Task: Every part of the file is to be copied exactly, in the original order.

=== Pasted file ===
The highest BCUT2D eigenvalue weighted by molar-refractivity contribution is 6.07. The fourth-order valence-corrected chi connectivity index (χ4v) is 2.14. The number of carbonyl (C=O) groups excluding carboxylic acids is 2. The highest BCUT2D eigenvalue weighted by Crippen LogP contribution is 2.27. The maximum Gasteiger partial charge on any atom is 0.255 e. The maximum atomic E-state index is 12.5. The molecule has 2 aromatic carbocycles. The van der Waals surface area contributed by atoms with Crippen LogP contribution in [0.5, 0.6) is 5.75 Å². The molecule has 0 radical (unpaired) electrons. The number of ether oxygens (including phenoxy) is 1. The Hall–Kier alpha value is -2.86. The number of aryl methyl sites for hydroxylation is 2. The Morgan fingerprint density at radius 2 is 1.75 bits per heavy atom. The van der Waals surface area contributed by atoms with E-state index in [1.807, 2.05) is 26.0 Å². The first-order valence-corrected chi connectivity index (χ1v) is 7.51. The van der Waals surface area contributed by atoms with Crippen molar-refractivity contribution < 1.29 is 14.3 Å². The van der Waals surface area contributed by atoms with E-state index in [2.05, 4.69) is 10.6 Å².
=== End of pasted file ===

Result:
The highest BCUT2D eigenvalue weighted by molar-refractivity contribution is 6.07. The fourth-order valence-corrected chi connectivity index (χ4v) is 2.14. The number of carbonyl (C=O) groups excluding carboxylic acids is 2. The highest BCUT2D eigenvalue weighted by Crippen LogP contribution is 2.27. The maximum Gasteiger partial charge on any atom is 0.255 e. The maximum atomic E-state index is 12.5. The molecule has 2 aromatic carbocycles. The van der Waals surface area contributed by atoms with Crippen LogP contribution in [0.5, 0.6) is 5.75 Å². The molecule has 0 radical (unpaired) electrons. The number of ether oxygens (including phenoxy) is 1. The Hall–Kier alpha value is -2.86. The number of aryl methyl sites for hydroxylation is 2. The Morgan fingerprint density at radius 2 is 1.75 bits per heavy atom. The van der Waals surface area contributed by atoms with E-state index in [1.807, 2.05) is 26.0 Å². The first-order valence-corrected chi connectivity index (χ1v) is 7.51. The van der Waals surface area contributed by atoms with Crippen molar-refractivity contribution < 1.29 is 14.3 Å². The van der Waals surface area contributed by atoms with E-state index in [2.05, 4.69) is 10.6 Å².